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What to plant where
Planning your field or garden layout is one of the most challenging aspects of vegetable production because multiple goals must be accommodated in the plan. Rotations, planting dates, time to maturity, duration of harvest, and microclimates are have to be considered. You also need to know recommended crop spacing so you can calculate how many plants will fit. It's a complicated exercise, especially considering that it should change every year, so you need to design your next planting plan with an eye to the future.
Experienced growers find it helpful to divide their farms into "management units" as a way of reducing the complexity. A management unit on a large farm might be an entire field. On a small farm, it could be a block of beds. In a garden, each bed might be considered its own unit. The overall goal of your design should be to reduce work and waste while providing the best possible growing conditions for each crop. Here are some of the considerations that should guide your planning:
Figure out how much you want to grow of each crop, based on your market expectations and past experience. Then calculate how many plants you need to produce that quantity and how much space you need for that number of plants. Johnny's has several resources to expedite these calculations, such as the yield chart in the catalog and a new seed calculator online.
Crop rotations over time are extremely important in vegetable production success. Rotating crops breaks up insect, weed, and disease cycles and helps to balance nutrients across the farm. The first element of a crop rotation should be based on the botanical families of your crops. Don't grow plants in the same family on the same piece of land for at least three years; four or five years is better. Ideally, crops can be rotated through your management units, so the best system is to have four or five units for a long rotation.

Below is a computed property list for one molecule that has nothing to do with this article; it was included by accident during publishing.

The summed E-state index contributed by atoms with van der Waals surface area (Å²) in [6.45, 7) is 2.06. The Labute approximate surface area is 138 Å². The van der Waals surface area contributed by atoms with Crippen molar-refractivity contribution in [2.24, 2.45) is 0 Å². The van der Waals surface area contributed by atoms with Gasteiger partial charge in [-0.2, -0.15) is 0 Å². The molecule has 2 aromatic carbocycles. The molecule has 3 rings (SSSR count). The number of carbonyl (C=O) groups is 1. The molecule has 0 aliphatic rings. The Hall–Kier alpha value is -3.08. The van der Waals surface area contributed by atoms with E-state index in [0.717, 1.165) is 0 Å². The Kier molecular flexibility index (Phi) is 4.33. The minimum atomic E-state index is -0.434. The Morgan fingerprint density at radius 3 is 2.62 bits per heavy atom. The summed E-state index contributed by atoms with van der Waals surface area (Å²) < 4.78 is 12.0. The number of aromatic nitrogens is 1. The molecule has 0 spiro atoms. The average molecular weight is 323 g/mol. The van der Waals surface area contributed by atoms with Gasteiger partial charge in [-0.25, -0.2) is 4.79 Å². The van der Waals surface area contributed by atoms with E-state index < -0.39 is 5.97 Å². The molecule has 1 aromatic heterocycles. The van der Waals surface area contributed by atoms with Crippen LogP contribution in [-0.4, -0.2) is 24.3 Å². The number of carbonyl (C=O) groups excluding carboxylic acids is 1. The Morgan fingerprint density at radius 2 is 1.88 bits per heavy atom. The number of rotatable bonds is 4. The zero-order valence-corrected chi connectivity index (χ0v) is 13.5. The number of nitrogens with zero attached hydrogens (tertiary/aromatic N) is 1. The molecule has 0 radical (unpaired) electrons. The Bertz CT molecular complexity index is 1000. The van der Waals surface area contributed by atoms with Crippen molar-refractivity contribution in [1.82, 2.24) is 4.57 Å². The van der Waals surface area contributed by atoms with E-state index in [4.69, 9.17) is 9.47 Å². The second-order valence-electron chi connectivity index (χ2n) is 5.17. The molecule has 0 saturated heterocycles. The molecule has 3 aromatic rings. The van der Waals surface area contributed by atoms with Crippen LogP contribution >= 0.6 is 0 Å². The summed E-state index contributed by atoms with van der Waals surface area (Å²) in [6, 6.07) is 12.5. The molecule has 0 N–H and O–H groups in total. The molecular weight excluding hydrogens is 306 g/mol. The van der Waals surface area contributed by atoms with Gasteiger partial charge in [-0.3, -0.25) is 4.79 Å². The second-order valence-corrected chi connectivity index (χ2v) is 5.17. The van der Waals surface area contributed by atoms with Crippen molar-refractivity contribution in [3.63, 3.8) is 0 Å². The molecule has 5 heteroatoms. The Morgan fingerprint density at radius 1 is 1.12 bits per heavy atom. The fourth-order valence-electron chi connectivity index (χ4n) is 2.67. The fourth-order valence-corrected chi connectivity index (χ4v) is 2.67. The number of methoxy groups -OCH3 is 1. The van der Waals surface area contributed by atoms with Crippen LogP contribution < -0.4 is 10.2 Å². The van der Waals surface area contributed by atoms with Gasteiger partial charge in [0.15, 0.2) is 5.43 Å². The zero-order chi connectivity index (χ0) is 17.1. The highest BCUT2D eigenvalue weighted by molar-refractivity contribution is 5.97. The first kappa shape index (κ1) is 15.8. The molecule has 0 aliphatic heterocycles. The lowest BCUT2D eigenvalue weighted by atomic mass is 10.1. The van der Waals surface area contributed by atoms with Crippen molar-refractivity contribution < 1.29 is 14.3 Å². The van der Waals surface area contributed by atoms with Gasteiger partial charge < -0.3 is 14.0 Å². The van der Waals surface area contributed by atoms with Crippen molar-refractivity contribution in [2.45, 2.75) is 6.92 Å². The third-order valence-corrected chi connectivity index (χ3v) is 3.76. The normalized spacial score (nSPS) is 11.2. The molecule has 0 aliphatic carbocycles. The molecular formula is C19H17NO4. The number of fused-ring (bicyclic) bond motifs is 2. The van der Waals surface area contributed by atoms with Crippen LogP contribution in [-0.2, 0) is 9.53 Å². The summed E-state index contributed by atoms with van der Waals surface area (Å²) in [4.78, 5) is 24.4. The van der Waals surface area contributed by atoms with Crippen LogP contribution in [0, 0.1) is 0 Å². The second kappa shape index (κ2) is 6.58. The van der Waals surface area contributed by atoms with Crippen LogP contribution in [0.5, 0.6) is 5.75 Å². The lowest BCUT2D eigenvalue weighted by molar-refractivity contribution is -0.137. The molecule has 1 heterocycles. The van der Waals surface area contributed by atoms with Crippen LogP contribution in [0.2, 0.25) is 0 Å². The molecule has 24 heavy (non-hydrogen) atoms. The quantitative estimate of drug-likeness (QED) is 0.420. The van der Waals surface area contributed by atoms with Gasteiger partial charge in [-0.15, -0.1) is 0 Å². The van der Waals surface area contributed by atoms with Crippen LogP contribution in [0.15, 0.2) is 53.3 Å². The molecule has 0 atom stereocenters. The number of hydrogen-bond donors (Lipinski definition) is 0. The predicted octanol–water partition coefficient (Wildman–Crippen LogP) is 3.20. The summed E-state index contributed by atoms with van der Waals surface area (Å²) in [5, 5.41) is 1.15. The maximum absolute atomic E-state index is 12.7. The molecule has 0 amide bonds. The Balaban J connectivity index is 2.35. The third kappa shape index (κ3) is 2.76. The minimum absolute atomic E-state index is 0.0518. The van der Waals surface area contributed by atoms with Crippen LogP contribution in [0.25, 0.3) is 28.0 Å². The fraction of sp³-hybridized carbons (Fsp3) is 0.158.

Group crops by production practices such as cultivation practices, row covering, days to maturity, lines of drip tape needed, nutrient and water demand, and pest control. Keeping crops with similar requirements together will expedite tasks and give the field a neater appearance later in the season. For example, it might be quickest to plant lettuce and onions in the same bed because they can be planted at the same time in spring. But lettuce will be harvested within 45 days, whereas storage onions might be in the field for 100 days or more. The bed will need to be weeded and watered for the onions long after the lettuce is gone. Try to group crops that are planted and harvested at approximately the same time.
Locate crops according to harvest requirements. Some crops such as watermelons and sweet corn are so heavy you'll need a tractor or vehicle to move them out of the field. Others such as salad mix can be carried in a tub. Think about these and other access issues in planning your fields.
With all these nuances in mind, you can start mapping. Some growers use spreadsheets. Others use index cards, with one crop on each card. Others map out the next season on graph paper, then cut the units apart and reassemble them for the following season. However you do it, it takes considerable skill and vision to create a multi-year planting plan. But once accomplished, your plan will be a tremendous asset to your farm.
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Reprinted from JSS Advantage December 2009